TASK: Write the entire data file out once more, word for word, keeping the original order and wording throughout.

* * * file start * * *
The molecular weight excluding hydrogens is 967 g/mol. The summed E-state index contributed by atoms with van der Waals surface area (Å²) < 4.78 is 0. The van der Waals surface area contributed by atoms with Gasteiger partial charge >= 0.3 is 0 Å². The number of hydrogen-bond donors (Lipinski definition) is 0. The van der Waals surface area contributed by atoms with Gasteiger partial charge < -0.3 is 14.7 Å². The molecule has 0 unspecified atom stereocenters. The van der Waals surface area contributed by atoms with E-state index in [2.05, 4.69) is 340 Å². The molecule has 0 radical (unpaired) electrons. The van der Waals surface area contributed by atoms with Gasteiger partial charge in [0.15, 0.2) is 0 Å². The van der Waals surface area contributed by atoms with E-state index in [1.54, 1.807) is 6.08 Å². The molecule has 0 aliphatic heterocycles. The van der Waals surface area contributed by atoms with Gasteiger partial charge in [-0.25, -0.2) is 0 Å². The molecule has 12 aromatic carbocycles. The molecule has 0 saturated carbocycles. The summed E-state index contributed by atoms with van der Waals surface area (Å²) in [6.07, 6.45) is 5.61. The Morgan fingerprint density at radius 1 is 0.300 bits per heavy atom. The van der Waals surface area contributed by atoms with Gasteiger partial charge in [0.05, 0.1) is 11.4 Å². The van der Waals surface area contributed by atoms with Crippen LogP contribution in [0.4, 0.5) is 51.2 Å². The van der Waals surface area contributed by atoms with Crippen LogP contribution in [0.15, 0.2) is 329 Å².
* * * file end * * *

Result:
The molecular weight excluding hydrogens is 967 g/mol. The summed E-state index contributed by atoms with van der Waals surface area (Å²) < 4.78 is 0. The van der Waals surface area contributed by atoms with Gasteiger partial charge >= 0.3 is 0 Å². The number of hydrogen-bond donors (Lipinski definition) is 0. The van der Waals surface area contributed by atoms with Gasteiger partial charge < -0.3 is 14.7 Å². The molecule has 0 unspecified atom stereocenters. The van der Waals surface area contributed by atoms with E-state index in [2.05, 4.69) is 340 Å². The molecule has 0 radical (unpaired) electrons. The van der Waals surface area contributed by atoms with Gasteiger partial charge in [0.15, 0.2) is 0 Å². The van der Waals surface area contributed by atoms with E-state index in [1.54, 1.807) is 6.08 Å². The molecule has 0 aliphatic heterocycles. The van der Waals surface area contributed by atoms with Gasteiger partial charge in [-0.25, -0.2) is 0 Å². The molecule has 12 aromatic carbocycles. The molecule has 0 saturated carbocycles. The summed E-state index contributed by atoms with van der Waals surface area (Å²) in [6.07, 6.45) is 5.61. The Morgan fingerprint density at radius 1 is 0.300 bits per heavy atom. The van der Waals surface area contributed by atoms with Gasteiger partial charge in [0.05, 0.1) is 11.4 Å². The van der Waals surface area contributed by atoms with Crippen LogP contribution in [0.4, 0.5) is 51.2 Å². The van der Waals surface area contributed by atoms with Crippen LogP contribution in [0.15, 0.2) is 329 Å².